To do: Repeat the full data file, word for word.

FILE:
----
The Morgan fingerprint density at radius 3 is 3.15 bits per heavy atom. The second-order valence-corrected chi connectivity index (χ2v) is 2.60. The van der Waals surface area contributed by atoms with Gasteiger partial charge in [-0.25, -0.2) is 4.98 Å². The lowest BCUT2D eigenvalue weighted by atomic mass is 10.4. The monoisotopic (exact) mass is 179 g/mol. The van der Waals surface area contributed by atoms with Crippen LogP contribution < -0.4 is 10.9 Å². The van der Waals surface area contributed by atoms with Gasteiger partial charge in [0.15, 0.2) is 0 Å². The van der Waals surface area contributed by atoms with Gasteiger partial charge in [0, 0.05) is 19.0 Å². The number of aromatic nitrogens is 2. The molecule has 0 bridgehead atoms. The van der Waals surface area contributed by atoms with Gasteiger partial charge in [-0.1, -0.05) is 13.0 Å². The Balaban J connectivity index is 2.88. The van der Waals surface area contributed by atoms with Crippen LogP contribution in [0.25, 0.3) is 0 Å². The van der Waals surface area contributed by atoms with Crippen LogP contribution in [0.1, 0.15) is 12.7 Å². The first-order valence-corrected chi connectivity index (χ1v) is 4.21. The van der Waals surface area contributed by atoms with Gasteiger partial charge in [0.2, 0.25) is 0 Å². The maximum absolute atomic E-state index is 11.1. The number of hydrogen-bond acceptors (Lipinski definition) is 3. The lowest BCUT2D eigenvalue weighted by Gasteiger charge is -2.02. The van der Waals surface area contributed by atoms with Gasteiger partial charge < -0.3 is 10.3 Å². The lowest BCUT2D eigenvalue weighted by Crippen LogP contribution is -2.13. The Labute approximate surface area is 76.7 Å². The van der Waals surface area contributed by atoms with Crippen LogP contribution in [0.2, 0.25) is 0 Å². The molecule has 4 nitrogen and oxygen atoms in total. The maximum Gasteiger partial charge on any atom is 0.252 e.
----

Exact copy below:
The Morgan fingerprint density at radius 3 is 3.15 bits per heavy atom. The second-order valence-corrected chi connectivity index (χ2v) is 2.60. The van der Waals surface area contributed by atoms with Gasteiger partial charge in [-0.25, -0.2) is 4.98 Å². The lowest BCUT2D eigenvalue weighted by atomic mass is 10.4. The monoisotopic (exact) mass is 179 g/mol. The van der Waals surface area contributed by atoms with Crippen LogP contribution < -0.4 is 10.9 Å². The van der Waals surface area contributed by atoms with Gasteiger partial charge in [0.15, 0.2) is 0 Å². The van der Waals surface area contributed by atoms with Gasteiger partial charge in [0, 0.05) is 19.0 Å². The number of aromatic nitrogens is 2. The molecule has 0 bridgehead atoms. The van der Waals surface area contributed by atoms with Gasteiger partial charge in [-0.1, -0.05) is 13.0 Å². The Balaban J connectivity index is 2.88. The van der Waals surface area contributed by atoms with Crippen LogP contribution in [0.25, 0.3) is 0 Å². The van der Waals surface area contributed by atoms with Crippen LogP contribution in [0.1, 0.15) is 12.7 Å². The first-order valence-corrected chi connectivity index (χ1v) is 4.21. The van der Waals surface area contributed by atoms with Gasteiger partial charge in [0.2, 0.25) is 0 Å². The maximum absolute atomic E-state index is 11.1. The number of hydrogen-bond acceptors (Lipinski definition) is 3. The lowest BCUT2D eigenvalue weighted by Gasteiger charge is -2.02. The van der Waals surface area contributed by atoms with Gasteiger partial charge < -0.3 is 10.3 Å². The lowest BCUT2D eigenvalue weighted by Crippen LogP contribution is -2.13. The Labute approximate surface area is 76.7 Å². The van der Waals surface area contributed by atoms with Crippen LogP contribution in [0.2, 0.25) is 0 Å². The molecule has 4 nitrogen and oxygen atoms in total. The maximum Gasteiger partial charge on any atom is 0.252 e.